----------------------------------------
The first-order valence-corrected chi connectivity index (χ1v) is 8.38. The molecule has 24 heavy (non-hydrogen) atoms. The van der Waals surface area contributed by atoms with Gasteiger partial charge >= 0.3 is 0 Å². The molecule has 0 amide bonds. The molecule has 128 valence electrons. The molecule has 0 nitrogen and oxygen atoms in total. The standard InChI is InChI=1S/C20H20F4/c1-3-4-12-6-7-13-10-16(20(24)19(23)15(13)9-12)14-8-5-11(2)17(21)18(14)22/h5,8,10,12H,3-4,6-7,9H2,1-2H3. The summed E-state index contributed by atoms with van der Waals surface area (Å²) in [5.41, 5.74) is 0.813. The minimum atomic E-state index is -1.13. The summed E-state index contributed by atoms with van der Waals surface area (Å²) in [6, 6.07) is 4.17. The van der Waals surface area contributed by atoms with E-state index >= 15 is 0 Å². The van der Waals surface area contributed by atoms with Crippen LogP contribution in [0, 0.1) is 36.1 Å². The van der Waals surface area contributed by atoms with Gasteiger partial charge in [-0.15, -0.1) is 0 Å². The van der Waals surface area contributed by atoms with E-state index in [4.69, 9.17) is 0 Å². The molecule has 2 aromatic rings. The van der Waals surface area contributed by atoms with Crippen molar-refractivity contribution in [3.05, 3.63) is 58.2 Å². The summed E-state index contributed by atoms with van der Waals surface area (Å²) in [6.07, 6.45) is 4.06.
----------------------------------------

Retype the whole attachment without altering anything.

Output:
The first-order valence-corrected chi connectivity index (χ1v) is 8.38. The molecule has 24 heavy (non-hydrogen) atoms. The van der Waals surface area contributed by atoms with Gasteiger partial charge >= 0.3 is 0 Å². The molecule has 0 amide bonds. The molecule has 128 valence electrons. The molecule has 0 nitrogen and oxygen atoms in total. The standard InChI is InChI=1S/C20H20F4/c1-3-4-12-6-7-13-10-16(20(24)19(23)15(13)9-12)14-8-5-11(2)17(21)18(14)22/h5,8,10,12H,3-4,6-7,9H2,1-2H3. The summed E-state index contributed by atoms with van der Waals surface area (Å²) in [5.41, 5.74) is 0.813. The minimum atomic E-state index is -1.13. The summed E-state index contributed by atoms with van der Waals surface area (Å²) in [6, 6.07) is 4.17. The van der Waals surface area contributed by atoms with E-state index >= 15 is 0 Å². The van der Waals surface area contributed by atoms with Crippen LogP contribution in [0, 0.1) is 36.1 Å². The van der Waals surface area contributed by atoms with Gasteiger partial charge in [-0.15, -0.1) is 0 Å². The van der Waals surface area contributed by atoms with E-state index in [4.69, 9.17) is 0 Å². The molecule has 2 aromatic rings. The van der Waals surface area contributed by atoms with Crippen molar-refractivity contribution in [3.05, 3.63) is 58.2 Å². The summed E-state index contributed by atoms with van der Waals surface area (Å²) in [6.07, 6.45) is 4.06.